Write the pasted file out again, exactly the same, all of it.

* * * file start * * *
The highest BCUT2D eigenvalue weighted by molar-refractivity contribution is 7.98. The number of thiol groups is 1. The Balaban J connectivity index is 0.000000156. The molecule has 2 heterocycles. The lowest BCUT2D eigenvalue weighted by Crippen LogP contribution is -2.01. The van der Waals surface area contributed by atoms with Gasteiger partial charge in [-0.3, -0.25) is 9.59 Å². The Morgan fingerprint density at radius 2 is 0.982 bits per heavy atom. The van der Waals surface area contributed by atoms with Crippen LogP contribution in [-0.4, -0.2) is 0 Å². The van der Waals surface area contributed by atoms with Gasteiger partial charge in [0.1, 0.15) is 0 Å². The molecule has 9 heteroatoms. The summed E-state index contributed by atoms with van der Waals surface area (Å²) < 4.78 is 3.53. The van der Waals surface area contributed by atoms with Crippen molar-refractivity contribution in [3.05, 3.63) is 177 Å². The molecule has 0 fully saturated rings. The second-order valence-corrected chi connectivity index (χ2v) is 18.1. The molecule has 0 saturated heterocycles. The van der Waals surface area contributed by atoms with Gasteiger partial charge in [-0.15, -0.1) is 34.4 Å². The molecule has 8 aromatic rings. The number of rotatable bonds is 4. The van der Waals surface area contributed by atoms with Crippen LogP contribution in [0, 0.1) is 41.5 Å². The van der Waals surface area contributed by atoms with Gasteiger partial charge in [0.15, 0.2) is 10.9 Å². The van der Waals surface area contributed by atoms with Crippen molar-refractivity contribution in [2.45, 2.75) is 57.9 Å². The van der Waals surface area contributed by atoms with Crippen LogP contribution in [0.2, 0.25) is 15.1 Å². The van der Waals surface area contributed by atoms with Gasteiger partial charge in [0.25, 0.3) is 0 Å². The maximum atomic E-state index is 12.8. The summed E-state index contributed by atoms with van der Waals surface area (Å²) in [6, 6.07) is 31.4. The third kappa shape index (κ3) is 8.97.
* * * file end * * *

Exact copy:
The highest BCUT2D eigenvalue weighted by molar-refractivity contribution is 7.98. The number of thiol groups is 1. The Balaban J connectivity index is 0.000000156. The molecule has 2 heterocycles. The lowest BCUT2D eigenvalue weighted by Crippen LogP contribution is -2.01. The van der Waals surface area contributed by atoms with Gasteiger partial charge in [-0.3, -0.25) is 9.59 Å². The Morgan fingerprint density at radius 2 is 0.982 bits per heavy atom. The van der Waals surface area contributed by atoms with Crippen LogP contribution in [-0.4, -0.2) is 0 Å². The van der Waals surface area contributed by atoms with Gasteiger partial charge in [0.1, 0.15) is 0 Å². The molecule has 9 heteroatoms. The summed E-state index contributed by atoms with van der Waals surface area (Å²) < 4.78 is 3.53. The van der Waals surface area contributed by atoms with Crippen molar-refractivity contribution in [3.05, 3.63) is 177 Å². The molecule has 0 fully saturated rings. The second-order valence-corrected chi connectivity index (χ2v) is 18.1. The molecule has 0 saturated heterocycles. The van der Waals surface area contributed by atoms with Gasteiger partial charge in [-0.15, -0.1) is 34.4 Å². The molecule has 8 aromatic rings. The number of rotatable bonds is 4. The van der Waals surface area contributed by atoms with Crippen LogP contribution in [0, 0.1) is 41.5 Å². The van der Waals surface area contributed by atoms with Gasteiger partial charge in [0.15, 0.2) is 10.9 Å². The van der Waals surface area contributed by atoms with Crippen molar-refractivity contribution in [2.45, 2.75) is 57.9 Å². The van der Waals surface area contributed by atoms with Crippen LogP contribution in [0.2, 0.25) is 15.1 Å². The van der Waals surface area contributed by atoms with Gasteiger partial charge in [0.25, 0.3) is 0 Å². The maximum atomic E-state index is 12.8. The summed E-state index contributed by atoms with van der Waals surface area (Å²) in [6, 6.07) is 31.4. The third kappa shape index (κ3) is 8.97.